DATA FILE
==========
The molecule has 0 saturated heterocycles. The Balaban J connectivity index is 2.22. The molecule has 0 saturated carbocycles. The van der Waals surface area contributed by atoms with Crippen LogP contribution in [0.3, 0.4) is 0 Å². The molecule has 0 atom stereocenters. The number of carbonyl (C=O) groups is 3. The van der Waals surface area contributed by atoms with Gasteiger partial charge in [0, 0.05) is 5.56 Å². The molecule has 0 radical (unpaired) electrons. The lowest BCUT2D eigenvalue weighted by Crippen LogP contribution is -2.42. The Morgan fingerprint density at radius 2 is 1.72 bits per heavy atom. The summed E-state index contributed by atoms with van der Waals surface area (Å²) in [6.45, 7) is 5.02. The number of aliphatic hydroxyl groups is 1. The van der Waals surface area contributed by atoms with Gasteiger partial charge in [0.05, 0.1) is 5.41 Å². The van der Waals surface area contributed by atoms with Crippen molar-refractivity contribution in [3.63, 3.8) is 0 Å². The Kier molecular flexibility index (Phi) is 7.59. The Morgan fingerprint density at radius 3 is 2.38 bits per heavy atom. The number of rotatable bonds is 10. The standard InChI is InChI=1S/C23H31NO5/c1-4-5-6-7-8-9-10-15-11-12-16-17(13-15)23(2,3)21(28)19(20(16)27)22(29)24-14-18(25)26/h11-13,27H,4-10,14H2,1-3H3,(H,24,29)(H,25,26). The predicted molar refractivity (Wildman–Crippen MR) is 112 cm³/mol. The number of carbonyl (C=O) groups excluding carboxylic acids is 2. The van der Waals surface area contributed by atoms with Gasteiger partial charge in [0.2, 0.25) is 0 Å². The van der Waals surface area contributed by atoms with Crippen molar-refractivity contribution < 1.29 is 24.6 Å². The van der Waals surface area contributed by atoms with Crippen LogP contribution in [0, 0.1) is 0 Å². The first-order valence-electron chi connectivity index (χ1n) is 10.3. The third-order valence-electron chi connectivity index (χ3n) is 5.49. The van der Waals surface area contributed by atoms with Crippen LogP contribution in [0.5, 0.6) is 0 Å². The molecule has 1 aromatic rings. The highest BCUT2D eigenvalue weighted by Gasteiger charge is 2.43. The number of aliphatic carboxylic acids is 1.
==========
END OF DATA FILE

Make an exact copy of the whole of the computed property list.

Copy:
The molecule has 0 saturated heterocycles. The Balaban J connectivity index is 2.22. The molecule has 0 saturated carbocycles. The van der Waals surface area contributed by atoms with Crippen LogP contribution in [0.3, 0.4) is 0 Å². The molecule has 0 atom stereocenters. The number of carbonyl (C=O) groups is 3. The van der Waals surface area contributed by atoms with Gasteiger partial charge in [0, 0.05) is 5.56 Å². The molecule has 0 radical (unpaired) electrons. The lowest BCUT2D eigenvalue weighted by Crippen LogP contribution is -2.42. The Morgan fingerprint density at radius 2 is 1.72 bits per heavy atom. The summed E-state index contributed by atoms with van der Waals surface area (Å²) in [6.45, 7) is 5.02. The number of aliphatic hydroxyl groups is 1. The van der Waals surface area contributed by atoms with Gasteiger partial charge in [0.05, 0.1) is 5.41 Å². The van der Waals surface area contributed by atoms with Crippen molar-refractivity contribution in [3.63, 3.8) is 0 Å². The Kier molecular flexibility index (Phi) is 7.59. The Morgan fingerprint density at radius 3 is 2.38 bits per heavy atom. The number of rotatable bonds is 10. The standard InChI is InChI=1S/C23H31NO5/c1-4-5-6-7-8-9-10-15-11-12-16-17(13-15)23(2,3)21(28)19(20(16)27)22(29)24-14-18(25)26/h11-13,27H,4-10,14H2,1-3H3,(H,24,29)(H,25,26). The predicted molar refractivity (Wildman–Crippen MR) is 112 cm³/mol. The number of carbonyl (C=O) groups excluding carboxylic acids is 2. The van der Waals surface area contributed by atoms with Gasteiger partial charge in [0.2, 0.25) is 0 Å². The van der Waals surface area contributed by atoms with Crippen molar-refractivity contribution < 1.29 is 24.6 Å². The van der Waals surface area contributed by atoms with Crippen LogP contribution in [0, 0.1) is 0 Å². The first-order valence-electron chi connectivity index (χ1n) is 10.3. The third-order valence-electron chi connectivity index (χ3n) is 5.49. The van der Waals surface area contributed by atoms with Crippen LogP contribution in [0.5, 0.6) is 0 Å². The molecule has 1 aromatic rings. The highest BCUT2D eigenvalue weighted by Gasteiger charge is 2.43. The number of aliphatic carboxylic acids is 1.